There are many documentaries that have been made about Bourbon in the last 30 years. These films can be considered a source of oral history, and a couple of them were made just for that purpose with their content composed of the oral histories filmed by the University of Kentucky’s Nunn Center for Oral History. How valuable are they for documenting the history of the distilling industry? They are very valuable in many ways with some more valuable than others.
When I was in college, there were some professors who stated that oral history was not worth the paper it was written on. They gave no credence to oral history documentation. Other professors thought that it could be very valuable, but when possible, it needed to be backed up by written sources. The advice I always considered the best for using oral history came from a professor who said consider oral statements as if they were used in a court of law. If they are firsthand statements they are very valuable, but the further away they get from that such as what a grandfather saw or did, the less reliable they can be.
You should also consider the nature of the question being answered and the context in which the statements are being made. Distillery employees may be re-stating the marketing department’s version of the past. You should also consider the speaker’s relationship with the subject being discussed. A woman working on the bottling line is a great person to discuss the bottling process, but not necessarily the subject of yeast production. Then there are the filmmakers themselves and what they are trying to do with the film. They can edit interviews in a way that promotes the filmmaker’s point of view.
I have been part of many of the documentaries that were made in the last 20 years. However, one of the best as a source of oral history, was made by Chuck Cowdery the year I first became involved in the distilling industry. When I was hired part-time by United Distillers in 1991, Cowdery was filming his documentary “Made and Bottled in Kentucky”. This was the first hour-long documentary about the industry to be made and it includes interviews with people such as Booker Noe, Ova Haney, Elmer T. Lee and Al Young, people who have passed away and in some cases, were never filmed in other documentaries. The film is worth watching for this fact alone, but it was also filmed while Bourbon sales were still in decline and the industry was at its smallest. It is the only documentary made from that period of time. All other documentaries were made after Bourbon began its resurgence.
The source of the film is another important factor to consider. Chuck Cowdery had connections to the industry, but he did not work for or was sponsored by the distilleries when he made his film. There have been other films made by independent filmmakers such as “Bourbontucky”, “Straight Up: Kentucky Bourbon”, and “Neat”. They are all films worth watching and have some very interesting segments of oral history. Then there are the films made from the oral history projects at the University of Kentucky’s Nunn Center for Oral History.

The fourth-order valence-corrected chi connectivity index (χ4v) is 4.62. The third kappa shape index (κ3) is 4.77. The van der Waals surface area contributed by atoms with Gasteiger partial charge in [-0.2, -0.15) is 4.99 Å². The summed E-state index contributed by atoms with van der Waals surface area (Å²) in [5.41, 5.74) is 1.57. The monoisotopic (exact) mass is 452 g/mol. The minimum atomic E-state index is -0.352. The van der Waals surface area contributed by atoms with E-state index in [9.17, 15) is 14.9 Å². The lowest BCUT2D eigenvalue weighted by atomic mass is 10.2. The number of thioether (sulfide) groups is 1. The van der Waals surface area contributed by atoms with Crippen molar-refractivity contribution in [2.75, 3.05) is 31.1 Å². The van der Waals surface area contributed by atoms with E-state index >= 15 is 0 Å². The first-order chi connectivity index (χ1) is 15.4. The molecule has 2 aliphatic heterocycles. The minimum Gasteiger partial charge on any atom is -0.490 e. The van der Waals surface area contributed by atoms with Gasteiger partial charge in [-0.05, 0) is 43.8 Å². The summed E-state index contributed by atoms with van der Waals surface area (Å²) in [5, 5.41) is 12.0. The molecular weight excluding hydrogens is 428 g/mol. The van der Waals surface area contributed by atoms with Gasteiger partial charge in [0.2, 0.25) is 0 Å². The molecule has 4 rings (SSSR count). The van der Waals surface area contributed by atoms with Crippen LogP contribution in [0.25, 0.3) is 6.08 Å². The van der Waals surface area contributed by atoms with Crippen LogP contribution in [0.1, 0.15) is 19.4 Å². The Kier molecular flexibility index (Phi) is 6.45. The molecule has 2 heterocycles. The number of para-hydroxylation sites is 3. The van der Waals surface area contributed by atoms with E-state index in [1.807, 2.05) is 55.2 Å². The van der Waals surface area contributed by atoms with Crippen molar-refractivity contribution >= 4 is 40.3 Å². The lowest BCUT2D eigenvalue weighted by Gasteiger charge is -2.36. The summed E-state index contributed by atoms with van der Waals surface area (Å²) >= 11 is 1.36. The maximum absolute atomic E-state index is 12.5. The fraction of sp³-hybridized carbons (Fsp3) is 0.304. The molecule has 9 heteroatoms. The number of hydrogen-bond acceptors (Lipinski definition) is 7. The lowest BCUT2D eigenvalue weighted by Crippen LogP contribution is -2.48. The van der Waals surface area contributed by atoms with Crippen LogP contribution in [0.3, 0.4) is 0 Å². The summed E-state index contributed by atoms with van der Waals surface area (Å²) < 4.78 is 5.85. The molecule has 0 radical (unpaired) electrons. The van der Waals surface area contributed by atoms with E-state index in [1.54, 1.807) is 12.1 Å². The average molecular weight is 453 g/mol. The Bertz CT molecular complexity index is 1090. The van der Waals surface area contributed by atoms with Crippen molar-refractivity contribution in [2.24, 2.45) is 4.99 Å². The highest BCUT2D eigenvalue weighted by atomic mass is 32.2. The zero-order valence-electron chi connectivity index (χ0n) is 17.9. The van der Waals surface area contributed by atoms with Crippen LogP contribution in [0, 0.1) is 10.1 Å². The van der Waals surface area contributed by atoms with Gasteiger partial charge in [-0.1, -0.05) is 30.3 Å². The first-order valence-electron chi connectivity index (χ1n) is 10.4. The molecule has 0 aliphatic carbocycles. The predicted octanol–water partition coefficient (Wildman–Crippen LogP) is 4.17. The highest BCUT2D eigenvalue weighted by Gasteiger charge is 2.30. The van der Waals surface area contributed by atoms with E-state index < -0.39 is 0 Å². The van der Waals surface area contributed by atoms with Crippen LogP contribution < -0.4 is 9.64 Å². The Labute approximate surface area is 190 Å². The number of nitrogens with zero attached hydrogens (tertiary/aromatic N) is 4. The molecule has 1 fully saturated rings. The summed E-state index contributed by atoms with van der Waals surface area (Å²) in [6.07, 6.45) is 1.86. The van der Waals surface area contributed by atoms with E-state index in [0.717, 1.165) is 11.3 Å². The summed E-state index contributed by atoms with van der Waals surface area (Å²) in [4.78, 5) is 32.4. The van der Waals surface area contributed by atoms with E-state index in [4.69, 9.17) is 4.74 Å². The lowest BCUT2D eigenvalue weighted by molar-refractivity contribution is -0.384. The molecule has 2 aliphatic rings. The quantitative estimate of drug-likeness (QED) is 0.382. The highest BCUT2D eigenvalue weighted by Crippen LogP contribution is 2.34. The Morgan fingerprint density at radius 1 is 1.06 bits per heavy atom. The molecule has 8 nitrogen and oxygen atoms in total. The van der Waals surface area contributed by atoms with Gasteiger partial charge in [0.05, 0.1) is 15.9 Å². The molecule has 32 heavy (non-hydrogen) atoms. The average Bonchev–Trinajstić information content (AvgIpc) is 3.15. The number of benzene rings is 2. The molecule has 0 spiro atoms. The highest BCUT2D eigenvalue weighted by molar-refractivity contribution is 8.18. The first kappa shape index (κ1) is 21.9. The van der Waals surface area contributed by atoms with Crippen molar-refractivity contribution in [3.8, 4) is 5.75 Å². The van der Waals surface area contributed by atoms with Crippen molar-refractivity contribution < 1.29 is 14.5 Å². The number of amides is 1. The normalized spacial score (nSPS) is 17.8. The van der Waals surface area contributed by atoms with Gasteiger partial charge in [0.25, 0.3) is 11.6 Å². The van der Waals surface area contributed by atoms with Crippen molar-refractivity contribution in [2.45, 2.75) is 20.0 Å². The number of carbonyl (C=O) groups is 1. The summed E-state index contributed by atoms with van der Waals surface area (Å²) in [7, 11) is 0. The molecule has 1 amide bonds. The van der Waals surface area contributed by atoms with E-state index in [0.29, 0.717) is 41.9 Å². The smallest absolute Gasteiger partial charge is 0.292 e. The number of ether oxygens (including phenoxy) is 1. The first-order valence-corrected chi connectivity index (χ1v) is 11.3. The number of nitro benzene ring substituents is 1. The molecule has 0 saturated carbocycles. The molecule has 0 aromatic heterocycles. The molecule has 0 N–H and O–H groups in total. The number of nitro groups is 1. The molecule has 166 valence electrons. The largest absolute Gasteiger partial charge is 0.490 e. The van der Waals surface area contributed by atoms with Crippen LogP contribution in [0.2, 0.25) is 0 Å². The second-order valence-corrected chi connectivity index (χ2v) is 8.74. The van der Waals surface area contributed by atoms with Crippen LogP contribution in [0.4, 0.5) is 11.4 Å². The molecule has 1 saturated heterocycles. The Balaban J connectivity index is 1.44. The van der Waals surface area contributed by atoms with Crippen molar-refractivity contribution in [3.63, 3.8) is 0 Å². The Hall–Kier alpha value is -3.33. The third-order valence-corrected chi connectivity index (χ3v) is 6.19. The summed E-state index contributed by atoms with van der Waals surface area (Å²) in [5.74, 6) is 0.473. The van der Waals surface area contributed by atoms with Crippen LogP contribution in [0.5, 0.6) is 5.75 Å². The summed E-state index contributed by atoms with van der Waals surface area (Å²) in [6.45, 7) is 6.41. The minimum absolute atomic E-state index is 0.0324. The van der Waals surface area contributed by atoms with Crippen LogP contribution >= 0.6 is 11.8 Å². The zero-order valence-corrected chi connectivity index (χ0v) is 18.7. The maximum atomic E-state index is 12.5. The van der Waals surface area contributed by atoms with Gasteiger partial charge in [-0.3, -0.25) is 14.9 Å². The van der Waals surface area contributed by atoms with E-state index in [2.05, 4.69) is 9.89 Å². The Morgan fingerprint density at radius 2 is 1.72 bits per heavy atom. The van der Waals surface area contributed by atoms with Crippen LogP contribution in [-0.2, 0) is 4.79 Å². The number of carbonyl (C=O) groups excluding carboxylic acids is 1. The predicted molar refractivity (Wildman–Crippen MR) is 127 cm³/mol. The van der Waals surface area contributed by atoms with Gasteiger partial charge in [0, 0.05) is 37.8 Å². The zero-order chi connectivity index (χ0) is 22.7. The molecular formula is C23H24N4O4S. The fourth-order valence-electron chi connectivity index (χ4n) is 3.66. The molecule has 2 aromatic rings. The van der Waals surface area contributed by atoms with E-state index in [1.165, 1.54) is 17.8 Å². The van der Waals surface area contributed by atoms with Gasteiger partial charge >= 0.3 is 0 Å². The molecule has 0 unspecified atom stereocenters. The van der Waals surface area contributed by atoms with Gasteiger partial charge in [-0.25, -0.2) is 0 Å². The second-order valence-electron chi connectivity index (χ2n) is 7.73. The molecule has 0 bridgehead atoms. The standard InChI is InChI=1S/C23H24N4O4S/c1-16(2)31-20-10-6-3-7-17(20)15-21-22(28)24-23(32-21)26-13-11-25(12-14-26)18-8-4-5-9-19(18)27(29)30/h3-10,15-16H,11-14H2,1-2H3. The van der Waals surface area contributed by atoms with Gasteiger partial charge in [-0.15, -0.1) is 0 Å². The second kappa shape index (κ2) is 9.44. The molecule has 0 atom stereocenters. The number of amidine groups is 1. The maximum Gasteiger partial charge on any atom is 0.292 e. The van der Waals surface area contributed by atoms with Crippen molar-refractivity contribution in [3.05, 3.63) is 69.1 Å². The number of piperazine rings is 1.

In 2011, Buffalo Trace decided that they wanted to get the oral histories recorded for many of their employees. They had seen many of the industry’s leaders such as Booker Noe and Ova Haney pass away, taking with them a lot of heritage and knowledge of the industry. They did not want to lose that history from their own people. They approached the Nunn Center at the University of Kentucky and funded the oral history project. There had been a similar project in the 1970s at the University Of Louisville, who recorded many of the people in the industry on cassette tapes, but in the 21st century, the recording was done using computer technology and full imaging of the interview. “The Quest for the Perfect Bourbon” was a film made by Joanna Hay from these filmed interviews from the Nunn Center.
A few years later, the KDA (Kentucky Distillers Association) saw the wisdom in what Buffalo Trace had done and funded an oral history project with the Nunn Center that would include people from their member distilleries. They sponsored a film made from these interviews titled “Bourbon Tales: Distilling the Family Business”, also made by Joanna Hay. Both films are very good sources of oral history but they should be viewed with the knowledge that they were both paid for by the distilleries.
There are other documentaries about the whiskey industry that have been made and I am sure there will be more made in the future. They should all be considered not only entertainment but also sources of oral history. Just as long as you consider what has been said in these documentaries in the context of who was paying for the documentary, what was the film’s purpose for being made and how did that affect the editing process of the statements shown, and the speaker’s relationship to the subject discussed, then they can be important sources of knowledge.
All images courtesy of their respective owners
December 15, 2020 at 5:18 am
Very well written article 🥃
December 18, 2020 at 2:00 pm